The Clive Cussler Effect: More Gateways to History

A while back I wrote a post about gateways to history. These are sneaky ways to get interested in history if you weren’t blessed with splendid history teachers.

It’s time to revisit. Specifically, fiction books.

How can fiction and history be mentioned in the same breath? Isn’t fiction more or less a mess of lies, accounts of things that never happened? And isn’t history, ideally, an account of things that did happen?

Yes, and yes, but fiction we are supposed to know is not true, and history, we are supposed to assume has been researched for veracity. So, how can the one be useful for exploring the other?

Fiction is fun and, for some, history is boring. Sad, but true, but if you use the fiction as a jumping off point, you get the benefit of the fun which will hopefully be carried along into the study of the history, thereby making it fun too!

The briny deep

Now for the Clive Cussler part. I just started reading Medusa, a mystery by Cussler and co-author Paul Kemprecos. The book is one of several in a series that feature the protagonist Kurt Austin, a tough, marine researcher and systems specialist.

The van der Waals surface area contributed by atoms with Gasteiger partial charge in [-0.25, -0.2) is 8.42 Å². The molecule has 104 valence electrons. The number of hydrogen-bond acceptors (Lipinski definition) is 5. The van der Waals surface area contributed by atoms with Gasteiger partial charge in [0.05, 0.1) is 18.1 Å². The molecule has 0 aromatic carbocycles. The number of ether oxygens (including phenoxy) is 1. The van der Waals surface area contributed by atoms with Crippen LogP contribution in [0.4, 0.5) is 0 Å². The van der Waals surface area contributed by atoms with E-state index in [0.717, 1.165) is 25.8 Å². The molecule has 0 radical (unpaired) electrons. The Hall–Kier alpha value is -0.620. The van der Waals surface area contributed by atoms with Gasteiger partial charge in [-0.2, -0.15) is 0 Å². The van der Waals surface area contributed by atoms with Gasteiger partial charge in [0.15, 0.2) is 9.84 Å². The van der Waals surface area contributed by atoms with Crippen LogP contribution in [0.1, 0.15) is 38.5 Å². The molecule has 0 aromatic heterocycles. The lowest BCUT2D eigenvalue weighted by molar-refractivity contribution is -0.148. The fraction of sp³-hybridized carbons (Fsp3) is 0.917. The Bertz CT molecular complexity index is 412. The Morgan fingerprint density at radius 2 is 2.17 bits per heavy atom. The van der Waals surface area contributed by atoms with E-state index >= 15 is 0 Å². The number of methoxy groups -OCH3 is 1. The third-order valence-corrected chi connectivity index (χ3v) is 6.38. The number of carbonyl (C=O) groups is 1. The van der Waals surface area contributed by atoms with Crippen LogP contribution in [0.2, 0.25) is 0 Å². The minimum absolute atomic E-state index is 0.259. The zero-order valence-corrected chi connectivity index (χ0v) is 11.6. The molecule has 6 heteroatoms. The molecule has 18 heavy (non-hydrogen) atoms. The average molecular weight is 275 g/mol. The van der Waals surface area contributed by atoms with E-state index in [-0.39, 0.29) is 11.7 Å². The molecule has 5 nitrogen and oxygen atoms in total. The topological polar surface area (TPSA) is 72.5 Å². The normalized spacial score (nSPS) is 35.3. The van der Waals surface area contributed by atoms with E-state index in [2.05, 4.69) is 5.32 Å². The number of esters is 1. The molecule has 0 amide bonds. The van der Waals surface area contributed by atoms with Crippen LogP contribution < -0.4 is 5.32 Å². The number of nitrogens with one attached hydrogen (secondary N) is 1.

As is often the case with Cussler books, the story begins with a flashback in history. In this case the whaling industry of the mid-19th century. Then in the present-day setting of the bulk of the book, reference is made to William Beebe and the bathysphere (submersible sphere) in which he launched himself in the 1930’s.

These are prime examples of history nuggets. They are the bits of accurate history that give a realistic touch to works of fiction. They are also history gateways.

I like to take these gateways when I’m working through a book like Medusa, do a little bit of my own research to further my store of historical knowledge. Sometimes I also want to make sure the author I’m reading is accurate, not all are as conscientious as Cussler and company.

So, the next time you pick up a piece of fiction, a favorite mystery or adventure, look for the history nuggets. If they strike your fancy, dig a little deeper, and as you travel to a different time and place in the past carry the fun with you and you’ll discover that history can be a blast!

– Amanda Stiver

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